By S.B. Hunter
No one seemed to hear him when he spoke. He’d launch into a sentence, a story, an observation, and often (well, often enough) people would either turn away or, worse, interrupt, begin in on something else, not remotely on the same topic or issue. There didn’t seem to be any pattern to this, but the result was the same. He felt unheard, dismissed. This wasn’t universal, but it happened often enough to be noticeable. He once said to his wife, “I live in a Cosmos of non-sequiturs.” She didn’t understand what he was on about. He often said strange things, but their marriage had gone on long enough for her curiosity to founder quickly. She simply filed his odd pronouncement under: “Man of a Certain Age.” Older men just said things sometimes, grumpy-sounding things. Her own father had done this and she had learned the hard way that it was best to leave things well enough alone. Asking people to explain themselves led, in her experience, to trouble.
Just now, sitting across the table from her, he was reading in the newspaper about how some astronomers had picked up on the first-ever series of steady, non-random radio wave bursts emerging from deep Space.
Since 2007, researchers have cataloged over 100 fast radio bursts, or FRBs, coming from every direction in the sky. But it’s unknown what causes these radio bursts. Only 10 have been seen to repeat (SN: 8/14/19), and none of those had exhibited any sort of steady tempo—until now. (1)
To be honest, he wasn’t all that interested; science left him indifferent, and he abandoned the article after this opening paragraph. He rifled through to the Op-Ed page. He loathed the current president and enjoyed the daily eviscerations to be found there. Hard to believe the man had any supporters at all, let alone a good third of the country. It struck him as literally insane. This was a constant drumbeat in his mind and it was a subject that always got him riled up. He clanged the spoon hard, back down into the cereal bowl.
“What’s up with you?”
Why was she being so cross? But her tone had the usual, automatic effect on him, made him retreat like a snail into its shell when you hold a match up to it. So, quick, quick, “Ah… Nothing. Sorry, dear, spoon slipped.”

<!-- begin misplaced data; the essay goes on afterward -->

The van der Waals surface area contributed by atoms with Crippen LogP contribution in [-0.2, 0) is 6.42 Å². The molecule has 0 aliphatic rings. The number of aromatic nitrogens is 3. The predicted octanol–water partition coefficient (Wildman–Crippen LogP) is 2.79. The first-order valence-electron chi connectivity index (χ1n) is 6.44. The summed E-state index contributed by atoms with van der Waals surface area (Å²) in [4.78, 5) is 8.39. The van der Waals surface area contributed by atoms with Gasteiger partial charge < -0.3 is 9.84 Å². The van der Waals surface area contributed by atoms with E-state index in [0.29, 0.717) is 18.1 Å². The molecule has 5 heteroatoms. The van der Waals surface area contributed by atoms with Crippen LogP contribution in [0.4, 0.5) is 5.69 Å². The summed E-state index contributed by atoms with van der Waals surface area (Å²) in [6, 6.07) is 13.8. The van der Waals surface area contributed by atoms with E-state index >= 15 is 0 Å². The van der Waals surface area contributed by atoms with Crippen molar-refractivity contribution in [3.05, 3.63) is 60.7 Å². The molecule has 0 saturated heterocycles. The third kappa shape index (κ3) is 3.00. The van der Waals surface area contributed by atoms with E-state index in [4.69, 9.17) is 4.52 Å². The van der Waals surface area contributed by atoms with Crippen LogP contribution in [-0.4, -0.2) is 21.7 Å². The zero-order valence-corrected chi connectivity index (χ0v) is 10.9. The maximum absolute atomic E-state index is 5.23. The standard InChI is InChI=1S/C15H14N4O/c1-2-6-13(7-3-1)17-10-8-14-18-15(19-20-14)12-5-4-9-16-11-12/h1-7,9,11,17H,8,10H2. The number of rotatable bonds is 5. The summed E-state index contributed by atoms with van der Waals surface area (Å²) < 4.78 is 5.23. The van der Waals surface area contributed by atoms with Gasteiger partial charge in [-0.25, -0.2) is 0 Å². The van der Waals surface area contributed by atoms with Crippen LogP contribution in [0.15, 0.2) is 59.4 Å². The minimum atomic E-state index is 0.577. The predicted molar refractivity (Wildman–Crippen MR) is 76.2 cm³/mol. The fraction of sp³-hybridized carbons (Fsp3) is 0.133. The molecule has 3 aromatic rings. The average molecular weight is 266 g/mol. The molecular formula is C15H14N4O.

“Aren’t you going to be late?” She now wants him out of the house. His timidity drives her nuts and results in these tight little flare-ups of anger. She doesn’t like herself for it but can’t seem to help it
He looks over to the clock on the stove, sees it’s broken, and remembers that he had promised to fix it. He checks his phone and sees, along with the time, that there are an unusual number of messages waiting. He thought he could dog it a bit today, not get in until mid-morning, but maybe all these messages meant he’d best be going.
Out the kitchen window and over the cooling coffee and the limp toast in its rack and past the suddenly billowing curtains with the ruffles, a cloud moved across the sun. Their tidy yard was swiped with the rag of a swift shadow; the erect lavender carefully placed amongst the mottled green of the euonymus; the solitary rust of the Japanese maple.
Looking down into the flat yellow of the congealed egg on her plate and the silence she, once again, wishes she’d been able to have children. Then there’d be noise and laughter and action; then there would be others around, others to play with.
Down at his office, the new girl in HR is gathering and collating the needed documents. Today, when he came in, management was planning on terminating his contract.
One of the known repeaters has a relatively brief window of activity about every 16 days, researchers report January 28 at arXiv.org. That means something about the source or its environment is reliably controlling the burst activity, a potential clue to the true nature of these enigmatic objects. (2)
(1) Live Science, February 11, 2020
(2) Ditto : livescience.com